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찬송[edit | edit source]
- RR: chan-song (讚頌) 
- to praise, extol, pay tribute to
- hyms, psalm
- to praise god
- 기리다 (girida, "to praise")
- 기림 (girim, "praise")
- 기림2 (girim, dialectal "oil")
- chanson #English
- Any song with French words, but more specifically a classic, lyric-driven French song.
- (obsolete) A religious song. 
책벌레[edit | edit source]
- 지나치게 책을 읽거나 공부하는 데만 열중하는 사람을 놀림조로 이르는 말. 
- bookworm 
- cf. Bookworm (insect)
- The term is also used idiomatically to describe an avid or voracious reader, or a bibliophile. In its earliest iterations, it had a negative connotation, referring to someone who would rather read than participate in the world around them. Over the years its meaning has drifted in a more positive direction.
- 공붓벌레 (gonbu-s-beolle, lit. "study worm")
치우[edit | edit source]
- See also
- Tuesday, meaning "Tiw's day"
- Thing, the ancient Germanic assembly
- Mars Thingsus in Latin, meaning "Mars
or the war god characteristicof the Thing"
- Tinghus in Norwegian, meaning "Courthouse", literally, "Thing-house" cf. Korean/Words/텽집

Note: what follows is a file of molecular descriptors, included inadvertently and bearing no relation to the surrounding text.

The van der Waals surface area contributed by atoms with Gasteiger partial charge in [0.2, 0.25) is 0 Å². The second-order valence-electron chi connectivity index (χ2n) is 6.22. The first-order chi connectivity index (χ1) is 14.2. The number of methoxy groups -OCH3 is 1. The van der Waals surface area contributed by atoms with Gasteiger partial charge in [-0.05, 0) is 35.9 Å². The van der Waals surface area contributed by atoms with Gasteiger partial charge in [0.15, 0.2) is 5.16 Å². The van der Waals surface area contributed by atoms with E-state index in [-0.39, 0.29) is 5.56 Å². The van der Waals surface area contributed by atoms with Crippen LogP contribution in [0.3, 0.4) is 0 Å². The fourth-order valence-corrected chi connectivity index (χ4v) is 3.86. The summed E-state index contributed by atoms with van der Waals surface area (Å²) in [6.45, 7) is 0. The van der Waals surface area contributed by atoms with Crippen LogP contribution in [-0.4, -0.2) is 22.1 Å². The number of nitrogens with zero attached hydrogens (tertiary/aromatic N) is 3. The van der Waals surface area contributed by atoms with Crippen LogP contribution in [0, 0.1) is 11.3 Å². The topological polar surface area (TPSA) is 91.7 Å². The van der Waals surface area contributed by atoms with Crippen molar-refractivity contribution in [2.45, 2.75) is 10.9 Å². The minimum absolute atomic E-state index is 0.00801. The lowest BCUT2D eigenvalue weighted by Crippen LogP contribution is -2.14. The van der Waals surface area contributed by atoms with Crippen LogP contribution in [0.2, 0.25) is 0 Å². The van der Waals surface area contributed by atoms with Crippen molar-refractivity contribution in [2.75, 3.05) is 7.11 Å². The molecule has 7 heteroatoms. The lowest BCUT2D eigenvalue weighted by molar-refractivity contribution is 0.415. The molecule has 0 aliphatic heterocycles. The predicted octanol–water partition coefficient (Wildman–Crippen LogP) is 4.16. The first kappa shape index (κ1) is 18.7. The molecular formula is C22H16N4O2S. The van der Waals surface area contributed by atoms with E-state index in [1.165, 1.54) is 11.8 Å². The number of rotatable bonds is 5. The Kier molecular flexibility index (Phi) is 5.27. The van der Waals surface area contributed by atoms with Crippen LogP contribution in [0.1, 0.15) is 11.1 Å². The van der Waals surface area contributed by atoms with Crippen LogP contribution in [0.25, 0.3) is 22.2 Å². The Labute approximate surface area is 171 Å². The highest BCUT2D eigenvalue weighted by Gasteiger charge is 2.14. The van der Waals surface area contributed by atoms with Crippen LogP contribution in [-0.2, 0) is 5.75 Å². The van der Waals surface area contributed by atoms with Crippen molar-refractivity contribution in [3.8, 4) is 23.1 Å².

Footnotes[edit | edit source]
- 미덕을 기리고 칭찬함.
- [같은 말] 찬송가(1. 신성한 대상을 찬미하는 노래).
- [기독교] 하나님의 은혜를 기리고 찬양함. 또는 그런 일.
- to extol, praise
- to praise; to commend; to eulogize
- to laud, acclaim
- 1602 : Hamlet by William Shakespeare, act 2 scene 2 line 357
- The first row of the pious chanson will show you more
- Any of various insects that infest books.
- (figuratively) An avid book reader.
- Literally meaning "book moth," its sound is close to bokmål "Norwegian language".
- The prior spelling is assumed to be *티우(tiu).
- Mandarin (Pinyin): Chīyóu
- "The ancient Germanic god of war, identified with Tyr of Norse mythology. Possibly the god after whom Tuesday was named."
- Týr is the relevant Wikipedia page.
- "(Norse mythology) The Norse god of war, identifiable with Tiu or Tiw."
- "Týr is the namesake of the Tiwaz rune (ᛏ), a letter of the runic alphabet corresponding to the Latin letter T. By way of the process of interpretatio germanica, the deity is the namesake of Tuesday ('Týr's day') in Germanic languages, including English. Interpretatio romana, in which Romans interpreted other gods as forms of their own, generally renders the god as Mars, the ancient Roman war god, and it is through that lens that most Latin references to the god occur. For example, the god may be referenced as Mars Thingsus (Latin 'Mars of the Thing') on 3rd century Latin inscription, reflecting a strong association with the Germanic thing, a legislative body among the ancient Germanic peoples."